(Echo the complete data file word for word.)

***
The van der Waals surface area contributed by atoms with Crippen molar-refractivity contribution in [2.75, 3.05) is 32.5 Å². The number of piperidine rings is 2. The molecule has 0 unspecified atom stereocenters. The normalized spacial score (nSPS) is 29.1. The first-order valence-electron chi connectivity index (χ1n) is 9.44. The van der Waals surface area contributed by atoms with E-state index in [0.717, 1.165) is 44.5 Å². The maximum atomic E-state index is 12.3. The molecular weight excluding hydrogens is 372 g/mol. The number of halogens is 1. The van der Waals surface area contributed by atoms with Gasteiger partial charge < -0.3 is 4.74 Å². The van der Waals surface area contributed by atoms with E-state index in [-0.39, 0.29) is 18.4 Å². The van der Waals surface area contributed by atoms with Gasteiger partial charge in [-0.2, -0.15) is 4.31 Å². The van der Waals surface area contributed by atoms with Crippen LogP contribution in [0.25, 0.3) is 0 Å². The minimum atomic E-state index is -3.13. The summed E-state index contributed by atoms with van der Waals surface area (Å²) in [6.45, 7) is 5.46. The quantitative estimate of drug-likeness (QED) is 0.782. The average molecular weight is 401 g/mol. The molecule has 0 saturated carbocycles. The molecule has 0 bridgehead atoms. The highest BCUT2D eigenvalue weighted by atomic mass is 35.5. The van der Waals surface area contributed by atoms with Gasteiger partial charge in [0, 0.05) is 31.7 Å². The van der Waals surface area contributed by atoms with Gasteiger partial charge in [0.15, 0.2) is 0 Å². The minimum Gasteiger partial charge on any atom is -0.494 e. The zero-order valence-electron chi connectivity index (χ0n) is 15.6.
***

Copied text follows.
The van der Waals surface area contributed by atoms with Crippen molar-refractivity contribution in [2.75, 3.05) is 32.5 Å². The number of piperidine rings is 2. The molecule has 0 unspecified atom stereocenters. The normalized spacial score (nSPS) is 29.1. The first-order valence-electron chi connectivity index (χ1n) is 9.44. The van der Waals surface area contributed by atoms with E-state index in [0.717, 1.165) is 44.5 Å². The maximum atomic E-state index is 12.3. The molecular weight excluding hydrogens is 372 g/mol. The number of halogens is 1. The van der Waals surface area contributed by atoms with Gasteiger partial charge < -0.3 is 4.74 Å². The van der Waals surface area contributed by atoms with E-state index in [-0.39, 0.29) is 18.4 Å². The van der Waals surface area contributed by atoms with Gasteiger partial charge in [-0.2, -0.15) is 4.31 Å². The van der Waals surface area contributed by atoms with Crippen LogP contribution in [0.25, 0.3) is 0 Å². The minimum atomic E-state index is -3.13. The summed E-state index contributed by atoms with van der Waals surface area (Å²) in [6.45, 7) is 5.46. The quantitative estimate of drug-likeness (QED) is 0.782. The average molecular weight is 401 g/mol. The molecule has 0 saturated carbocycles. The molecule has 0 bridgehead atoms. The highest BCUT2D eigenvalue weighted by atomic mass is 35.5. The van der Waals surface area contributed by atoms with Gasteiger partial charge in [0, 0.05) is 31.7 Å². The van der Waals surface area contributed by atoms with Gasteiger partial charge in [0.15, 0.2) is 0 Å². The minimum Gasteiger partial charge on any atom is -0.494 e. The zero-order valence-electron chi connectivity index (χ0n) is 15.6.